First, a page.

The Future Arrives

Engineering Index in the eighties became available in a format that appeared to be very adaptable to self-use. The first CD-ROM version was released in 1985, covering five years of data (Hutcheson 1998). However, as the databases and the search engines became more sophisticated, librarians found themselves intervening more, not less, in the instruction and use of this and other electronic information tools (Youngman 1989). In 1995, the introduction of Engineering Information Village, delivered via the web, created a global village model of technical information service. In addition to the traditional indexing and abstracting, links to world-wide-web sites, access to engineering technical experts, and a document delivery service make Engineering Information Village a very comprehensive information resource. Librarians are already assuming new roles in helping patrons effectively utilize the many possibilities of this service.


Engineering Index has been a primary information tool for technical librarians for over a century. During those years it has grown from a small collection of index notes to a tremendous information resource available in print, online, CD-ROM and web-based versions. In that same period, reference librarians have expanded their role from that of a clerk to one of an advisor, strategist and instructor on the information team. Science and technology librarians are continuing to earn the respect of their patrons, and it seems certain that the future will see further development of the role of librarians and of tools such as Engineering Index.


This article could not have been written without the resources, both current and historical, provided by Engineering Information, Inc (Ei). Ann Hutcheson, Manager of Information Resources for Ei., deserves special thanks for her assistance, as do many of the author's former colleagues at Olin Library, Washington University in St. Louis, where Engineering Index was conceived.


Bissell, Thomas A. 1969. The Engineering Index Story (1884 - 1969). Engineering Index, New York.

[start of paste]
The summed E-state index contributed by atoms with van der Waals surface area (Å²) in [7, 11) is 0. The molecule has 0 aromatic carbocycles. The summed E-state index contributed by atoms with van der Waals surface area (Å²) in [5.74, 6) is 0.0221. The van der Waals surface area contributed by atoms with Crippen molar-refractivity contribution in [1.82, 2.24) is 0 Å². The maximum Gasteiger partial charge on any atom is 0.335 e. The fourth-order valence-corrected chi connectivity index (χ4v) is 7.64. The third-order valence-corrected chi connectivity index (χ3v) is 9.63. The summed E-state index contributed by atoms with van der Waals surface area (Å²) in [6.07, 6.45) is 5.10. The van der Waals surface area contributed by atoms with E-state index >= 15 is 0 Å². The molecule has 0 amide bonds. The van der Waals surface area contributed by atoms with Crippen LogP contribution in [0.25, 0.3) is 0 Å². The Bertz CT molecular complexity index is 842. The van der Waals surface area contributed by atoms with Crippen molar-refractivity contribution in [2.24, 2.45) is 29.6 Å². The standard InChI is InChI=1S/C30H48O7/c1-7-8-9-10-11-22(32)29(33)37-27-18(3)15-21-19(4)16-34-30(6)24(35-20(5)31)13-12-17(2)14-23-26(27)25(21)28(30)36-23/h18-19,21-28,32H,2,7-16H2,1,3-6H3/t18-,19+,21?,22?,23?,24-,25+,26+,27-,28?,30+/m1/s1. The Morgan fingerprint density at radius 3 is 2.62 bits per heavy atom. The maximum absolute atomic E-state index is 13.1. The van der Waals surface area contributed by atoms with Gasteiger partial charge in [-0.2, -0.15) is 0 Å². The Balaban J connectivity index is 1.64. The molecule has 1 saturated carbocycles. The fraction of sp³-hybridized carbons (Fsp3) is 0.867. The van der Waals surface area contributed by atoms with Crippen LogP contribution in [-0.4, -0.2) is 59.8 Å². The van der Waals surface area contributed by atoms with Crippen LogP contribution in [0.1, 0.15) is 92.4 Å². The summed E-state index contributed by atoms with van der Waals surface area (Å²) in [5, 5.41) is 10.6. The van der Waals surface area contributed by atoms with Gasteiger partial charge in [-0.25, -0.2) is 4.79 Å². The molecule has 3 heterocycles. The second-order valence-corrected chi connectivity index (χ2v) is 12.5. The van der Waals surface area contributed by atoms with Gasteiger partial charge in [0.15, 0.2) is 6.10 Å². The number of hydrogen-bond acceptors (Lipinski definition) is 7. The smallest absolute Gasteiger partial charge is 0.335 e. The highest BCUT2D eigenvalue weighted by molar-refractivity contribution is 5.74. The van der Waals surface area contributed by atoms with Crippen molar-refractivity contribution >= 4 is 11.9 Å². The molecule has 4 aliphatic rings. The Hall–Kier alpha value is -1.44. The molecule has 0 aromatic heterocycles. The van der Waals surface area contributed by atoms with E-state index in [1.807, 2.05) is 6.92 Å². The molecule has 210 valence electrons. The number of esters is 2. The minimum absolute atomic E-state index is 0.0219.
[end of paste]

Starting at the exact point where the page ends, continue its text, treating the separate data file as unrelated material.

Engineering Information, Inc. 1984. The Engineering Index Annual 1984. 83(I): ix-xx.

Grattidge, Walter, & Creps, John E. Jr. Information Systems in Engineering. Annual Review of Information Science and Technology 13: 297-333.

Hannum, J.E. 1930. History of the Engineering Index. Engineering Index, New York.

Hutcheson, Ann [ahutches@ei.org] "RE: History of Engineering Index" Private e-mail message to Daryl Youngman [dyou@ksu.edu]. 7 April, 1998.

Jenkins, Frances Briggs. 1962. Science Reference Sources, Third Edition. Illini Union Bookstore, Champaign, Illinois.

Johnson, Irma. 1959. Selected Books and Journals in Science and Engineering. Second Edition. The Technology Press, Cambridge, Massachusetts.

Landau, Herbert B. 1983. Evolution of a Secondary Service to and Information Supermarket. Online Review 7 (5): 407-12.

Malinowsky, H. Robert. 1976. Science and Engineering Literature, Second Edition. Libraries Unlimited, Littleton, Colorado.

Mount, Ellis. 1982. Ahead of It's Time: The Engineering Societies Library, 1913-80. Linnet Books, Hamden, Connecticut.

Mount, Ellis. 1976. Guide to Basic Information Sources in Engineering. Halstead Press, New York.

Youngman, Daryl C. Tools for Decision Support: An Overview of Online Database Searching and Optical Disc Technologies. Center for the Study of Data Processing Working Papers Series. 2 (9) Washington University, St. Louis, 1989.